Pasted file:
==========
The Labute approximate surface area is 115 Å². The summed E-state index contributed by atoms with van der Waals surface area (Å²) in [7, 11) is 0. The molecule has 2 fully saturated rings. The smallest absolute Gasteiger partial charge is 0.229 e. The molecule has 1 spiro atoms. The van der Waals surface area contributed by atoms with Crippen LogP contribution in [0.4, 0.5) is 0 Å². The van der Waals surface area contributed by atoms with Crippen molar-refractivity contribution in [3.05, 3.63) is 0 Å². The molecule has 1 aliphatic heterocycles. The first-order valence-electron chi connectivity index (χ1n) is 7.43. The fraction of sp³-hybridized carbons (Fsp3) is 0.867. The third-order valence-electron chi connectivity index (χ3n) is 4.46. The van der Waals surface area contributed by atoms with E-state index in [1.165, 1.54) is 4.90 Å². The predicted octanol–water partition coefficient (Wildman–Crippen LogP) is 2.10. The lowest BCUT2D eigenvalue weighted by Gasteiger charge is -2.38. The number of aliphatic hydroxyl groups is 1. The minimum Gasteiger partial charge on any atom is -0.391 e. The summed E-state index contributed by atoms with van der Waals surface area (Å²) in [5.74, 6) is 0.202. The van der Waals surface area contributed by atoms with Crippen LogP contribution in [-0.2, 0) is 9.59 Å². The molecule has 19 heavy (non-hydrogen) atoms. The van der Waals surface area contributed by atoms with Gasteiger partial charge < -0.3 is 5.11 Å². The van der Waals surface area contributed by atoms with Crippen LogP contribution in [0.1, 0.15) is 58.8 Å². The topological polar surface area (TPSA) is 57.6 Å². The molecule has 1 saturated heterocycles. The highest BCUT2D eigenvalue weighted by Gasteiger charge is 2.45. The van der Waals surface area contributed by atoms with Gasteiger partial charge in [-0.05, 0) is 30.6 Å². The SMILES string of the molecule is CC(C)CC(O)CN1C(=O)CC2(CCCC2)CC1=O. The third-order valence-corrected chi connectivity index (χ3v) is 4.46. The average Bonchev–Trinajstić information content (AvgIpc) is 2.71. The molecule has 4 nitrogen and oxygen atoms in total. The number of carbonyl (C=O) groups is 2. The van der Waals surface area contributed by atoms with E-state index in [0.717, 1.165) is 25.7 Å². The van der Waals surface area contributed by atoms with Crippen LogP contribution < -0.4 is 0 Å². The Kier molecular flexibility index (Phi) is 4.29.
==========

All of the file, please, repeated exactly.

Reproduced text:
The Labute approximate surface area is 115 Å². The summed E-state index contributed by atoms with van der Waals surface area (Å²) in [7, 11) is 0. The molecule has 2 fully saturated rings. The smallest absolute Gasteiger partial charge is 0.229 e. The molecule has 1 spiro atoms. The van der Waals surface area contributed by atoms with Crippen LogP contribution in [0.4, 0.5) is 0 Å². The van der Waals surface area contributed by atoms with Crippen molar-refractivity contribution in [3.05, 3.63) is 0 Å². The molecule has 1 aliphatic heterocycles. The first-order valence-electron chi connectivity index (χ1n) is 7.43. The fraction of sp³-hybridized carbons (Fsp3) is 0.867. The third-order valence-electron chi connectivity index (χ3n) is 4.46. The van der Waals surface area contributed by atoms with E-state index in [1.165, 1.54) is 4.90 Å². The predicted octanol–water partition coefficient (Wildman–Crippen LogP) is 2.10. The lowest BCUT2D eigenvalue weighted by Gasteiger charge is -2.38. The number of aliphatic hydroxyl groups is 1. The minimum Gasteiger partial charge on any atom is -0.391 e. The summed E-state index contributed by atoms with van der Waals surface area (Å²) in [5.74, 6) is 0.202. The van der Waals surface area contributed by atoms with Crippen LogP contribution in [-0.2, 0) is 9.59 Å². The molecule has 19 heavy (non-hydrogen) atoms. The van der Waals surface area contributed by atoms with Gasteiger partial charge < -0.3 is 5.11 Å². The van der Waals surface area contributed by atoms with Crippen LogP contribution in [0.1, 0.15) is 58.8 Å². The topological polar surface area (TPSA) is 57.6 Å². The molecule has 1 saturated heterocycles. The highest BCUT2D eigenvalue weighted by Gasteiger charge is 2.45. The van der Waals surface area contributed by atoms with Gasteiger partial charge in [-0.05, 0) is 30.6 Å². The SMILES string of the molecule is CC(C)CC(O)CN1C(=O)CC2(CCCC2)CC1=O. The third-order valence-corrected chi connectivity index (χ3v) is 4.46. The average Bonchev–Trinajstić information content (AvgIpc) is 2.71. The molecule has 4 nitrogen and oxygen atoms in total. The number of carbonyl (C=O) groups is 2. The van der Waals surface area contributed by atoms with E-state index in [0.717, 1.165) is 25.7 Å². The van der Waals surface area contributed by atoms with Crippen LogP contribution < -0.4 is 0 Å². The Kier molecular flexibility index (Phi) is 4.29.